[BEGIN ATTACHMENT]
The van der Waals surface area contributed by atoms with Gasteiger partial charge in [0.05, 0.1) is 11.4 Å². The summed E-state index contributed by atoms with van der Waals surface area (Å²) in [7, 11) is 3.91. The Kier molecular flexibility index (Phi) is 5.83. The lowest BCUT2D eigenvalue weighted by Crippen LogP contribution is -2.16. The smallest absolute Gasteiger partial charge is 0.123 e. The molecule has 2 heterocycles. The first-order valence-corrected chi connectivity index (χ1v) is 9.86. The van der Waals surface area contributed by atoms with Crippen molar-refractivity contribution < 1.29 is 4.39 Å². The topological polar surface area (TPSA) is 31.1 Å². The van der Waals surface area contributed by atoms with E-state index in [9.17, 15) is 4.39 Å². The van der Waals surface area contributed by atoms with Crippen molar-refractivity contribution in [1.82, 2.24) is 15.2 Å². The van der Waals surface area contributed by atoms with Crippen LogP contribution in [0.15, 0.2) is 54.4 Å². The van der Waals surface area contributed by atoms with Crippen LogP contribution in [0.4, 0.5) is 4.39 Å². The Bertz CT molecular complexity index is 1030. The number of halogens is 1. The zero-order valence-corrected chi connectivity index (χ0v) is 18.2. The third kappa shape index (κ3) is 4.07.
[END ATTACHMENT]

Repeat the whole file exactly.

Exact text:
The van der Waals surface area contributed by atoms with Gasteiger partial charge in [0.05, 0.1) is 11.4 Å². The summed E-state index contributed by atoms with van der Waals surface area (Å²) in [7, 11) is 3.91. The Kier molecular flexibility index (Phi) is 5.83. The lowest BCUT2D eigenvalue weighted by Crippen LogP contribution is -2.16. The smallest absolute Gasteiger partial charge is 0.123 e. The molecule has 2 heterocycles. The first-order valence-corrected chi connectivity index (χ1v) is 9.86. The van der Waals surface area contributed by atoms with Crippen molar-refractivity contribution < 1.29 is 4.39 Å². The topological polar surface area (TPSA) is 31.1 Å². The van der Waals surface area contributed by atoms with E-state index in [9.17, 15) is 4.39 Å². The van der Waals surface area contributed by atoms with Crippen molar-refractivity contribution in [1.82, 2.24) is 15.2 Å². The van der Waals surface area contributed by atoms with Crippen LogP contribution in [0.15, 0.2) is 54.4 Å². The van der Waals surface area contributed by atoms with Crippen LogP contribution in [0.4, 0.5) is 4.39 Å². The Bertz CT molecular complexity index is 1030. The number of halogens is 1. The zero-order valence-corrected chi connectivity index (χ0v) is 18.2. The third kappa shape index (κ3) is 4.07.